Even if a lawyer somehow knows, she is not allowed to report this to the court. When a defendant informs counsel of the intention to testify falsely, the attorney’s first duty shall be to attempt to dissuade the client from the unlawful course of conduct. The attorney should then consider moving to withdraw from the case. If the motion to withdraw is denied and the defendant insists in committing perjury, counsel should proceed with the narrative form of questioning, advising the defendant beforehand of what that entails and informing opposing counsel and the circuit court of the change of questioning style prior to use of the narrative. But this can only be done if the lawyer knows a client is going to lie on the witness stand. State v. McDowell, 2004 WI 70, 272 Wis. 2d 488, 681 N.W.2d 500.
Finally, if a lawyer finds that his client has perpetrated a fraud on a court–i.e., told a lie in court–the rules say the lawyer should inform the court, unless the information was told to him in confidence or secret. But, of course, just about everything that a client ever tells a lawyer is a secret or a confidence.
It should be noted prosecutors can run into ethical difficulties as well. For instance, federal prosecutor in Brooklyn was excoriated by name by the Second Circuit in 1982 in United States v. Jacobson, 691 F.2d 110 (2d Cir. 1982). for “serious inconsistencies between the government’s brief and the actual record before the grand jury,” along with other misrepresentations actually made by the prosecutor during oral argument before the Second Circuit itself. Particularly troubling to the court was the fact that the misrepresentations related to grand jury transcripts to which the defense had no access. Said the court, “[W]e expect those government counsel involved to take heed of the seriousness with which we view inaccurate representations of fact, and those who supervise them to take affirmative steps to prevent a recurrence.” Id. at 115-116 It was publicly reported that the prosecutor at issue was resultantly placed under intense supervision by the U.S. Attorney.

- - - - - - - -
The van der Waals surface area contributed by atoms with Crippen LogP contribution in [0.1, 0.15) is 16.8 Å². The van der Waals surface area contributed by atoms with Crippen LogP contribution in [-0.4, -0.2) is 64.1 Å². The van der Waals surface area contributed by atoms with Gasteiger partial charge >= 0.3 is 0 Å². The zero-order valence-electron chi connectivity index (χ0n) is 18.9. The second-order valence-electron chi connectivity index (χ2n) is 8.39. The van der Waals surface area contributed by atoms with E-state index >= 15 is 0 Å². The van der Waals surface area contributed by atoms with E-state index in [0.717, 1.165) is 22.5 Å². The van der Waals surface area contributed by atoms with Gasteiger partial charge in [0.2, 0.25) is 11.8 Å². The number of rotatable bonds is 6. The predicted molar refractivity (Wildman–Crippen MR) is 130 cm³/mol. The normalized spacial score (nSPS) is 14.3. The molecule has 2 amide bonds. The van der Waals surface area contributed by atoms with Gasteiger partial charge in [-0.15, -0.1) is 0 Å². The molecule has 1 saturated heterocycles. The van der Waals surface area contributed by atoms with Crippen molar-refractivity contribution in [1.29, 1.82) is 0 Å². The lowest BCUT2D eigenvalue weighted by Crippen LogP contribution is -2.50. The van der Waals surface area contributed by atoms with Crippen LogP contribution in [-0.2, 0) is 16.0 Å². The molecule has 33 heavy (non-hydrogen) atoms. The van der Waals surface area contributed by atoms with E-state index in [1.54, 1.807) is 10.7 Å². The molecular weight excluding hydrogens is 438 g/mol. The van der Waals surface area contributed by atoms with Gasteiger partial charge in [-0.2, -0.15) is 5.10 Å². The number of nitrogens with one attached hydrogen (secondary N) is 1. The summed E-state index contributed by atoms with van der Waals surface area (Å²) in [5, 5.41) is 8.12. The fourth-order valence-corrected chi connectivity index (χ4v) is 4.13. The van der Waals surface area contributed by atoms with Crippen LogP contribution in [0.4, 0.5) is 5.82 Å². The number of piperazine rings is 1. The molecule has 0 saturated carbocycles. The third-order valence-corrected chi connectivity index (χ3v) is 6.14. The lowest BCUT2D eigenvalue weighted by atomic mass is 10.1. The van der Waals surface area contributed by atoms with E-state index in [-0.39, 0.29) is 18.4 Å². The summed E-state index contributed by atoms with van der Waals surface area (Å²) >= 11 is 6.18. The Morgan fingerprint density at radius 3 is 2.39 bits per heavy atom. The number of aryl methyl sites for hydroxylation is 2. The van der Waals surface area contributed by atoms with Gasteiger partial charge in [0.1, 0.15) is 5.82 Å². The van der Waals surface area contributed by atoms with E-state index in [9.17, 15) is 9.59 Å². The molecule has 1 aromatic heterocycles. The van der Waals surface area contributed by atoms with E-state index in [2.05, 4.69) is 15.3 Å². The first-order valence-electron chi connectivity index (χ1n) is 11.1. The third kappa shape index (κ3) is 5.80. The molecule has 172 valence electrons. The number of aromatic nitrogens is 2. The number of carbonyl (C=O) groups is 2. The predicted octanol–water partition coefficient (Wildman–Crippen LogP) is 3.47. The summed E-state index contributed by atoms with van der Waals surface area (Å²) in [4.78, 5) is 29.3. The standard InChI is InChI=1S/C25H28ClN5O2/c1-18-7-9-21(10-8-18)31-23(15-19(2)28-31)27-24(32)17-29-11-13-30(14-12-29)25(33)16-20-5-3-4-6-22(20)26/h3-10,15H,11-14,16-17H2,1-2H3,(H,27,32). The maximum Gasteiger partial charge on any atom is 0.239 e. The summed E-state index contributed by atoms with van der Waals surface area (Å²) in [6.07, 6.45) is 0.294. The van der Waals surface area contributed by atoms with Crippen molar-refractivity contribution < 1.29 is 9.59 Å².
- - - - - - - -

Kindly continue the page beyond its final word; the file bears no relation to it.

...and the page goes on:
Likewise, in Matter of Stuart, 803 N.Y.S.2d 577 (2d dept. 2005) the Second department imposed a three-year suspension on an assistant district attorney for falsely telling the trial judge, in response to his constitutional duty to turn over evidence of a defendant’s innocence, the prosecutor maintained he had no knowledge as to the whereabouts of a certain witness despite several unsuccessful attempts to locate her. In fact, the prosecutor had himself met with the witness at her place of employment five days earlier. The prosecutor’s defense to the charge of professional misconduct included character letters from two judges, testimony about his service to his churches and the U.S. Army JAG Corps Reserve, and his 12-year tenure as a prosecutor with 70 felony trials under his belt, and still it could not save him from himself. See also, The Myth of Prosecutorial Accountability After Connick v. Thompson: Why Existing Professional Responsibility Measures Cannot Protect Against Prosecutorial Misconduct (man who spent fourteen years on death row because prosecutors withheld exculpatory blood evidence from his defense attorneys.)
This article makes the sad comment that in reality, prosecutors have rarely been subjected to disciplinary action by state bar authorities.